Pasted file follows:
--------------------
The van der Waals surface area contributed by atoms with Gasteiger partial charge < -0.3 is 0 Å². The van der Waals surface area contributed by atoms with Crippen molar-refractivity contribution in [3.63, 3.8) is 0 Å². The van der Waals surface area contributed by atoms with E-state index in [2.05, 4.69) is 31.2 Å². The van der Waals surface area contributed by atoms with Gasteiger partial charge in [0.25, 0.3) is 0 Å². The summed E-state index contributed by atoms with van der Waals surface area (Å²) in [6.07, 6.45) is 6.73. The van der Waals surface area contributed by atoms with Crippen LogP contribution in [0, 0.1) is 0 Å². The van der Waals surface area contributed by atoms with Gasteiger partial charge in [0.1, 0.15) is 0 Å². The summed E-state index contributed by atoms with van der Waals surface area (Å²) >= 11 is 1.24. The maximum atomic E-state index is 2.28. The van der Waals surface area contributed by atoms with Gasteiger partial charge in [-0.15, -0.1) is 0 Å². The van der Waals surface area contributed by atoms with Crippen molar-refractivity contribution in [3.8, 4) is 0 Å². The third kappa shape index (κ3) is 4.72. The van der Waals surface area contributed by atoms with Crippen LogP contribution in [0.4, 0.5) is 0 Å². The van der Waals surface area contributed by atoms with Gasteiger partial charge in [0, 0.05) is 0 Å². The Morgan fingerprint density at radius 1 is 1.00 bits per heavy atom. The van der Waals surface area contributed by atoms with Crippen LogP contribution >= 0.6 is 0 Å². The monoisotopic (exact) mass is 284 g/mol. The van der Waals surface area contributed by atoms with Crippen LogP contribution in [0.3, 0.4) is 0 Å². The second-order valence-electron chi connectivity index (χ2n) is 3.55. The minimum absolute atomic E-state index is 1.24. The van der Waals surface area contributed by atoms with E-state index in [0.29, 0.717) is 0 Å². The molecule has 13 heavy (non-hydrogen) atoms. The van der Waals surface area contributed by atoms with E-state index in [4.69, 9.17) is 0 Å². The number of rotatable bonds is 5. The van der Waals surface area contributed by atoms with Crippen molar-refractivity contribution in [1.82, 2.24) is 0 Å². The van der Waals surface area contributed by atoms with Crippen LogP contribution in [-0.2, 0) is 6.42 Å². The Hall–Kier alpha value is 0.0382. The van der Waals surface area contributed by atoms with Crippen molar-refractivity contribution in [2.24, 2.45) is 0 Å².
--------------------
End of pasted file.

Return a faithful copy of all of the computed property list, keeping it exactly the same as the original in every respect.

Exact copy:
The van der Waals surface area contributed by atoms with Gasteiger partial charge < -0.3 is 0 Å². The van der Waals surface area contributed by atoms with Crippen molar-refractivity contribution in [3.63, 3.8) is 0 Å². The van der Waals surface area contributed by atoms with E-state index in [2.05, 4.69) is 31.2 Å². The van der Waals surface area contributed by atoms with Gasteiger partial charge in [0.25, 0.3) is 0 Å². The summed E-state index contributed by atoms with van der Waals surface area (Å²) in [6.07, 6.45) is 6.73. The van der Waals surface area contributed by atoms with Crippen LogP contribution in [0, 0.1) is 0 Å². The van der Waals surface area contributed by atoms with Gasteiger partial charge in [0.1, 0.15) is 0 Å². The summed E-state index contributed by atoms with van der Waals surface area (Å²) >= 11 is 1.24. The maximum atomic E-state index is 2.28. The van der Waals surface area contributed by atoms with Gasteiger partial charge in [-0.15, -0.1) is 0 Å². The van der Waals surface area contributed by atoms with Crippen molar-refractivity contribution in [3.8, 4) is 0 Å². The third kappa shape index (κ3) is 4.72. The van der Waals surface area contributed by atoms with Crippen LogP contribution in [0.4, 0.5) is 0 Å². The van der Waals surface area contributed by atoms with Gasteiger partial charge in [0, 0.05) is 0 Å². The Morgan fingerprint density at radius 1 is 1.00 bits per heavy atom. The van der Waals surface area contributed by atoms with Crippen LogP contribution >= 0.6 is 0 Å². The monoisotopic (exact) mass is 284 g/mol. The van der Waals surface area contributed by atoms with Crippen LogP contribution in [0.3, 0.4) is 0 Å². The second-order valence-electron chi connectivity index (χ2n) is 3.55. The minimum absolute atomic E-state index is 1.24. The van der Waals surface area contributed by atoms with E-state index in [0.29, 0.717) is 0 Å². The molecule has 13 heavy (non-hydrogen) atoms. The van der Waals surface area contributed by atoms with E-state index in [4.69, 9.17) is 0 Å². The number of rotatable bonds is 5. The van der Waals surface area contributed by atoms with Crippen molar-refractivity contribution in [1.82, 2.24) is 0 Å². The van der Waals surface area contributed by atoms with Crippen LogP contribution in [-0.2, 0) is 6.42 Å². The Hall–Kier alpha value is 0.0382. The van der Waals surface area contributed by atoms with Crippen molar-refractivity contribution in [2.24, 2.45) is 0 Å².